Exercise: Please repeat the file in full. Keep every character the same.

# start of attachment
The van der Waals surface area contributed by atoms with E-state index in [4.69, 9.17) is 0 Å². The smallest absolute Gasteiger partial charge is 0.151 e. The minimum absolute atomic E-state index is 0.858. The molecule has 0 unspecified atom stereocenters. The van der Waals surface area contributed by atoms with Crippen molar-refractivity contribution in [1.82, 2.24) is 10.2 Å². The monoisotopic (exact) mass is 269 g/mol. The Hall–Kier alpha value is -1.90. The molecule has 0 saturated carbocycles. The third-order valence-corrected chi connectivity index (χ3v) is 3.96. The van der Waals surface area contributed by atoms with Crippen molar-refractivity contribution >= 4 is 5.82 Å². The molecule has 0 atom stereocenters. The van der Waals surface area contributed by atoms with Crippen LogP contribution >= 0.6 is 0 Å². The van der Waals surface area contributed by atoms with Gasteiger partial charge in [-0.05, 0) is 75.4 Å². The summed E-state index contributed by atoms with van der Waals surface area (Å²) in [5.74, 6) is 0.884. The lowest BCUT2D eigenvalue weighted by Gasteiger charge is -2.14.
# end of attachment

The van der Waals surface area contributed by atoms with E-state index in [4.69, 9.17) is 0 Å². The smallest absolute Gasteiger partial charge is 0.151 e. The minimum absolute atomic E-state index is 0.858. The molecule has 0 unspecified atom stereocenters. The van der Waals surface area contributed by atoms with Crippen molar-refractivity contribution in [1.82, 2.24) is 10.2 Å². The monoisotopic (exact) mass is 269 g/mol. The Hall–Kier alpha value is -1.90. The molecule has 0 saturated carbocycles. The third-order valence-corrected chi connectivity index (χ3v) is 3.96. The van der Waals surface area contributed by atoms with Crippen molar-refractivity contribution >= 4 is 5.82 Å². The molecule has 0 atom stereocenters. The van der Waals surface area contributed by atoms with Crippen LogP contribution >= 0.6 is 0 Å². The van der Waals surface area contributed by atoms with Gasteiger partial charge in [-0.05, 0) is 75.4 Å². The summed E-state index contributed by atoms with van der Waals surface area (Å²) in [5.74, 6) is 0.884. The lowest BCUT2D eigenvalue weighted by Gasteiger charge is -2.14.